Helping us to understand where a robot is located: The University of Klagenfurt is granted a patent for a new modular sensor fusion technology

Along with the inventors, Christian Brommer and Stephan Weiss, the dronehub in Klagenfurt has recently been granted another patent. Weiss and Brommer perform research in the Control of Networked Systems (CNS) group with a focus on how to improve localization and navigation methods for robots and small helicopters.

“Our flying robots, or drones, as they are often called, are equipped with various sensors. These sensors include cameras, pressure sensors, magnetometers, GPS sensors, and more. Based on the data obtained by these sensors, we can apply our algorithms to calculate precisely where in the world the helicopter is located at any given time”, Christian Brommer explains. Working with Stephan Weiss, the head of the CNS team and his thesis supervisor, Brommer has developed a new technology that performs this localization with multiple sensors in a robust, efficient, and modular manner.

Sensors usually have their own calibration states which are estimated during runtime when using localization methods. “These additional states improve the accuracy of the robot’s localisation”, Brommer goes on to explain. But this also poses a challenge: Each state that is added to the system extends a mathematical matrix. In general, the data from the various sensors usually does not reach the computing unit at the same time. Because of this, conventional methods consume unnecessary computing power. The new technology makes it possible to process isolated segments of the matrices that correspond solely to the sensor that is providing information at that very moment. Christian Brommer describes the concept: “Imagine that due to a high volume of different sensor data, we would normally need a large matrix. As a result, the computing power required increases very rapidly. Our method allows us to avoid this high processing load by minimizing the mathematical operations to a minimum.”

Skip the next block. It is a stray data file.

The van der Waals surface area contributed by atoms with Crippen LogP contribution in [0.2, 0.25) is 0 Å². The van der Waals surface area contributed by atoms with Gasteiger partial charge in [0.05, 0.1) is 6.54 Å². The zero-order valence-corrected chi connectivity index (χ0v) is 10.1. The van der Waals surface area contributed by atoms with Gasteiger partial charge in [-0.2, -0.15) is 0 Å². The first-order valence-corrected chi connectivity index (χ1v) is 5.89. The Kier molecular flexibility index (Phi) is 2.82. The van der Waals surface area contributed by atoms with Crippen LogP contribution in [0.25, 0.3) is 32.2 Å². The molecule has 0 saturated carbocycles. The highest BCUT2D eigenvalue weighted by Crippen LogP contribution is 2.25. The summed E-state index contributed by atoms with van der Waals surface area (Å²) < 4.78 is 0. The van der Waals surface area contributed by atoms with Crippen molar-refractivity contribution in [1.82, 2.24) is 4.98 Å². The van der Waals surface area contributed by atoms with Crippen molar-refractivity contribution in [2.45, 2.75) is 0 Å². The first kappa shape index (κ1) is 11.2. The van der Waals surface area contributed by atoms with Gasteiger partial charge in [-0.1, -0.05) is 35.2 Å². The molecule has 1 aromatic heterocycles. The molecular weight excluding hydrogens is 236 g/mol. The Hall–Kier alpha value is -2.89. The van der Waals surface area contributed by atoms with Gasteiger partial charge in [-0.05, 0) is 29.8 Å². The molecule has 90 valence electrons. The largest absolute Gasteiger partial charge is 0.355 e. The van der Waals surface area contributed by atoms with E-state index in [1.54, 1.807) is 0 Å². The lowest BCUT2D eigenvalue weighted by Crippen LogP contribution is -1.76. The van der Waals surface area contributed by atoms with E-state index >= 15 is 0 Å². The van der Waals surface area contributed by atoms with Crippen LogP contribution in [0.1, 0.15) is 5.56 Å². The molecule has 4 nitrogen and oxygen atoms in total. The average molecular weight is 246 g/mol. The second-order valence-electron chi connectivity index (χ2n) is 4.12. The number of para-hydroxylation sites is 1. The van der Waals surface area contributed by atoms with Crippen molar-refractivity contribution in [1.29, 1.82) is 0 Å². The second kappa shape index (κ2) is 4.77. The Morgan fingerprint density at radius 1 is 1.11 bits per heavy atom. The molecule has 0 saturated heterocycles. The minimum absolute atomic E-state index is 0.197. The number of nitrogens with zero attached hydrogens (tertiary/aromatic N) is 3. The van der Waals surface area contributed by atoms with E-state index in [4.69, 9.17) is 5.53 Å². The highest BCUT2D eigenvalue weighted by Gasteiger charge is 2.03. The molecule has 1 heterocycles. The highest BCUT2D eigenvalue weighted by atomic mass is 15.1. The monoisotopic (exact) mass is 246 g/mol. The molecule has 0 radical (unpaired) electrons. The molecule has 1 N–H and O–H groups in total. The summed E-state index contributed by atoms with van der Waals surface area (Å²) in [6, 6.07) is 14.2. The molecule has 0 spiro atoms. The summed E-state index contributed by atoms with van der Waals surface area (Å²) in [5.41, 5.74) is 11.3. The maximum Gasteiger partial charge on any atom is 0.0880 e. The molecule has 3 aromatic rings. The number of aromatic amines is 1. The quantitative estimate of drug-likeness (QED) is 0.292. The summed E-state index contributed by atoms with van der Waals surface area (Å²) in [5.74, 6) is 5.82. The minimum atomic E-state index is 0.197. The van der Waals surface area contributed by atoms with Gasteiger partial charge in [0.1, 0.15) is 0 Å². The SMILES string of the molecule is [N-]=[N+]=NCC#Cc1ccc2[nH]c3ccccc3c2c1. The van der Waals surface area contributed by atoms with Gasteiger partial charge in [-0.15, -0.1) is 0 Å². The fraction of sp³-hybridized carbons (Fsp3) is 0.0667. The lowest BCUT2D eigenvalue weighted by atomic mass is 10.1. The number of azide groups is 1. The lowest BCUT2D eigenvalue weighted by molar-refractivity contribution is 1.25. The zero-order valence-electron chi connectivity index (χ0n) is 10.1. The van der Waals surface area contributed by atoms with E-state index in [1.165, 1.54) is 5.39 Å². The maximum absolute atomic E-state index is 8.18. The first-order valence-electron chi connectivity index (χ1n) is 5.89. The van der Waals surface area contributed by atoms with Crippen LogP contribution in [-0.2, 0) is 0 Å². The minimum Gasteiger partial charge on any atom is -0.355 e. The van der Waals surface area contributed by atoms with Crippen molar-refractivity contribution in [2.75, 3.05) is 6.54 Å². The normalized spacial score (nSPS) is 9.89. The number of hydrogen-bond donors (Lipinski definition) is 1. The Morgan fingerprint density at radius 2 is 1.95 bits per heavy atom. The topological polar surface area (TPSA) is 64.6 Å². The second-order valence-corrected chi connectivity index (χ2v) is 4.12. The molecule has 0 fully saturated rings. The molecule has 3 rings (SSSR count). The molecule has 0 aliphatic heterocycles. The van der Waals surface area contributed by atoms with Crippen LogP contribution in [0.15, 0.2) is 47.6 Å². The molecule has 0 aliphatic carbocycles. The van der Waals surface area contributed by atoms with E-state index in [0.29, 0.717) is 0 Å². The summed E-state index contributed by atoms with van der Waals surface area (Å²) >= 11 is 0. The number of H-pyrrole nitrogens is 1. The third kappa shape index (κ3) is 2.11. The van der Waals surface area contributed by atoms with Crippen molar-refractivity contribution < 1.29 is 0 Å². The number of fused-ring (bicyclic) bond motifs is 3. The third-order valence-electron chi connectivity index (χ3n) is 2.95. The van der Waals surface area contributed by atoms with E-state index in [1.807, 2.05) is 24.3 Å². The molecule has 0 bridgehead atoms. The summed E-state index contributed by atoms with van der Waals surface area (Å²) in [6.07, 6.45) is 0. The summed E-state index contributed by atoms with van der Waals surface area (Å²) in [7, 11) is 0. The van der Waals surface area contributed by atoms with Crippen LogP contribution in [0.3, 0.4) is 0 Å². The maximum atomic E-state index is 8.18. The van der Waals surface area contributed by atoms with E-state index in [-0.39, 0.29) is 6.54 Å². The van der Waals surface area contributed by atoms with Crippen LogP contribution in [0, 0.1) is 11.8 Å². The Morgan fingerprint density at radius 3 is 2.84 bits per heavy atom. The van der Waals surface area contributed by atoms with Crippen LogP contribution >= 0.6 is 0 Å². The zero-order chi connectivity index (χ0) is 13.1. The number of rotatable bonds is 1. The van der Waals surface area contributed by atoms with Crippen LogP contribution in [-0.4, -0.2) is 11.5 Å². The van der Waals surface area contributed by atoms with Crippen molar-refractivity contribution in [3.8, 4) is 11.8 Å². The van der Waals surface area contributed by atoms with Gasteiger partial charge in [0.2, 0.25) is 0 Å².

Because we are working with small robots and drones with limited payload, we do not have the option to carry large computing platforms. The newly developed method is perfect for this application because it can perform the same task more efficiently and thus run on smaller computation boards. Another positive side effect of the technology: The system becomes modular. Christian Brommer elaborates: “Individual sensor modules do not need to know any information about possible other sensor modules. The main system simply processes each sensor element in isolation. Once this function has been isolated, it is also easier to add, replace or remove sensors.” As a result, the new localisation technology becomes modular, redundant as well as robust and applicable across many areas of robotics.

The patent was recently granted by the Austrian Patent Office. For Christian Brommer and Stephan Weiss, who relocated to Klagenfurt from NASA’s Jet Propulsion Laboratory (JPL), this is a vital element in ensuring that the research can be transferred into practice in a carefully defined manner. “We are confident that this won’t be our last patent at the Klagenfurt dronehub and we are looking forward to future collaborations with the industrial sector”, Stephan Weiss, Professor of Control of Networked Systems.  Stephan Weiss continues: “We are already making use of these technologies in some of our industry-focused research projects. For example, we locate and navigate cleaning drones for ships, or test drones in a Mars-like scenario in the desert of Israel. Here at the University of Klagenfurt, we can offer young, visionary, and motivated researchers the ideal conditions to support their innovation from the initial idea through to patenting and final application.”